Facial recognition software, mental health care in schools among 63 new Alabama laws


HUNTSVILLE, Ala. (WAFF) – On July 1, more than 60 new laws took effect in Alabama, including laws regarding facial recognition software and mental health care in schools.

State Senator Arthur Orr sponsored several new laws in the 2022 legislative session, one of which involves facial recognition software (SB56). With the help of technology, law enforcement can use facial recognition software to catch people committing thefts or other crimes, but it’s not foolproof.

“The problem is that computer software has created mismatches, especially in the case of dark-skinned people, so people from South Asia or African Americans would have a lot of mismatches or incorrect matches. “said State Senator Orr.

Academic and government studies have shown that facial recognition systems misidentify people of color more often than people who are white.

That’s why a new state law now prevents police from using facial recognition only for probable cause.

“It requires law enforcement to have another type of evidence to use before they can make an arrest,” State Sen. Orr said.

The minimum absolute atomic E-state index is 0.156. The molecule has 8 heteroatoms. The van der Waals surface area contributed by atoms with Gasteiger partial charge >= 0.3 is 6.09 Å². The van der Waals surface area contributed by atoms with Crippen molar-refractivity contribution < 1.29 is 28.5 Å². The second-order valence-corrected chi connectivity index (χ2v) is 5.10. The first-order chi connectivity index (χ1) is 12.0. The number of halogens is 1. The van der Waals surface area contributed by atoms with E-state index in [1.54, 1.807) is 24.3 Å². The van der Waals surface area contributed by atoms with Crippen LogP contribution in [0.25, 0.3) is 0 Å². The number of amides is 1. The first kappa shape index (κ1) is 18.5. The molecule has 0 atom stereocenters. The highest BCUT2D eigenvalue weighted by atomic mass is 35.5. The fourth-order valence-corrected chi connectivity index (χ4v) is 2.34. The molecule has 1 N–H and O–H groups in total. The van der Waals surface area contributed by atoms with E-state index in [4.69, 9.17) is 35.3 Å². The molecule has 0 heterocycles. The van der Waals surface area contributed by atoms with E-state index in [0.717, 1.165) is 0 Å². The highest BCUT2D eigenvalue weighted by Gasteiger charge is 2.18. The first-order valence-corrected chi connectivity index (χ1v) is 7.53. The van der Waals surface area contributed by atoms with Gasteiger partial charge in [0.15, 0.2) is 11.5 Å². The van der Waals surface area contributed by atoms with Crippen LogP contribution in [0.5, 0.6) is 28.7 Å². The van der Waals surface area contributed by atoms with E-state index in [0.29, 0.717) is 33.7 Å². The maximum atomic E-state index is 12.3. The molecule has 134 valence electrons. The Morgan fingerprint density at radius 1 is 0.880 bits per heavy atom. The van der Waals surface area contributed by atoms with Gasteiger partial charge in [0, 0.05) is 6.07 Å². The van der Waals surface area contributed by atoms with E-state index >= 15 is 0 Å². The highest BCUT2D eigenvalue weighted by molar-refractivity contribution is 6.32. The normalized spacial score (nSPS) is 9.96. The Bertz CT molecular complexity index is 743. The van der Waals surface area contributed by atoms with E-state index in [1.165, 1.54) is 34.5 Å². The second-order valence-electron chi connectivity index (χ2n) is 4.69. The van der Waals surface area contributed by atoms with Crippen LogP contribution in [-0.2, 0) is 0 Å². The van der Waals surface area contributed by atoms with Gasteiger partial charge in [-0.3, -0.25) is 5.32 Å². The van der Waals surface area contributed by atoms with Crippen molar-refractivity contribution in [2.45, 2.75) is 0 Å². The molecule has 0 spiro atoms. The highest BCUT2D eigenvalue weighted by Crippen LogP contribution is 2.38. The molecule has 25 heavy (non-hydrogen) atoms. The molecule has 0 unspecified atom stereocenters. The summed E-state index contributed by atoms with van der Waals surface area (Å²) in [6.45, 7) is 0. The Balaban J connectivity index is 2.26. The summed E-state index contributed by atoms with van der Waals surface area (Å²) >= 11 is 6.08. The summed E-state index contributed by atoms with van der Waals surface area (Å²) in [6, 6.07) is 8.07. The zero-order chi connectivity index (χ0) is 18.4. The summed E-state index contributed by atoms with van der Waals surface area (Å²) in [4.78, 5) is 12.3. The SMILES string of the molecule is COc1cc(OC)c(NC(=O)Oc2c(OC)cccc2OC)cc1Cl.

Another new law requires all public schools in Alabama to have a mental health services coordinator.

Madison County Schools already have one and according to Director of Equity and Innovation Dr. Rachel Ballard, the district had been part of the pilot program for two years.

“They can coordinate not only with our school therapists through a partnership, but also with our school counselors,” Dr. Ballard said. “We are proud that all of our administrators and advisors are now certified in mental health first aid and that mental health services have coordinated this for all of our staff. »

Dr. Ballard says they help bring resources to the school and connect students with personalized mental health services.

“If there is a student going through a difficult situation, perhaps a divorce in the family or the death of a loved one, our Mental Health Services Coordinator sets up services with the student, family and school while they support this student.”

Dr. Ballard says the coordinator position was funded by grants during the pilot program, but she says she doesn’t know how it will be funded in the future.

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